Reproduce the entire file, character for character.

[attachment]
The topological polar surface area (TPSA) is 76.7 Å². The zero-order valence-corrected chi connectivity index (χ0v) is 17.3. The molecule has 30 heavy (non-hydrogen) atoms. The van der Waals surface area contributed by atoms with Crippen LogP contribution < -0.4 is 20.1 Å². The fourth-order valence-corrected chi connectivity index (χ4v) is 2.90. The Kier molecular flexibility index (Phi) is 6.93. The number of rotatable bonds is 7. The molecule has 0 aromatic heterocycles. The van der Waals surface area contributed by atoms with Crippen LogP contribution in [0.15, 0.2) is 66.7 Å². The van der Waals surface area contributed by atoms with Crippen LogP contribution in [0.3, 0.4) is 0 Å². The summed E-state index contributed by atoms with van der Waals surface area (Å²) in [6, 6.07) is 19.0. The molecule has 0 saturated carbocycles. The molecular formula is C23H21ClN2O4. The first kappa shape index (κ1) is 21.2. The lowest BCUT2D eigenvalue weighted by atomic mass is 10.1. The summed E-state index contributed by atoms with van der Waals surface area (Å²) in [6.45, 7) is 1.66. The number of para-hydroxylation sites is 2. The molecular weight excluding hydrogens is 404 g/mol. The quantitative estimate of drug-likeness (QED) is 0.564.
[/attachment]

The topological polar surface area (TPSA) is 76.7 Å². The zero-order valence-corrected chi connectivity index (χ0v) is 17.3. The molecule has 30 heavy (non-hydrogen) atoms. The van der Waals surface area contributed by atoms with Crippen LogP contribution < -0.4 is 20.1 Å². The fourth-order valence-corrected chi connectivity index (χ4v) is 2.90. The Kier molecular flexibility index (Phi) is 6.93. The number of rotatable bonds is 7. The molecule has 0 aromatic heterocycles. The van der Waals surface area contributed by atoms with Crippen LogP contribution in [0.15, 0.2) is 66.7 Å². The van der Waals surface area contributed by atoms with Crippen LogP contribution in [0.3, 0.4) is 0 Å². The summed E-state index contributed by atoms with van der Waals surface area (Å²) in [6, 6.07) is 19.0. The molecule has 0 saturated carbocycles. The molecular formula is C23H21ClN2O4. The first kappa shape index (κ1) is 21.2. The lowest BCUT2D eigenvalue weighted by atomic mass is 10.1. The summed E-state index contributed by atoms with van der Waals surface area (Å²) in [6.45, 7) is 1.66. The number of para-hydroxylation sites is 2. The molecular weight excluding hydrogens is 404 g/mol. The quantitative estimate of drug-likeness (QED) is 0.564.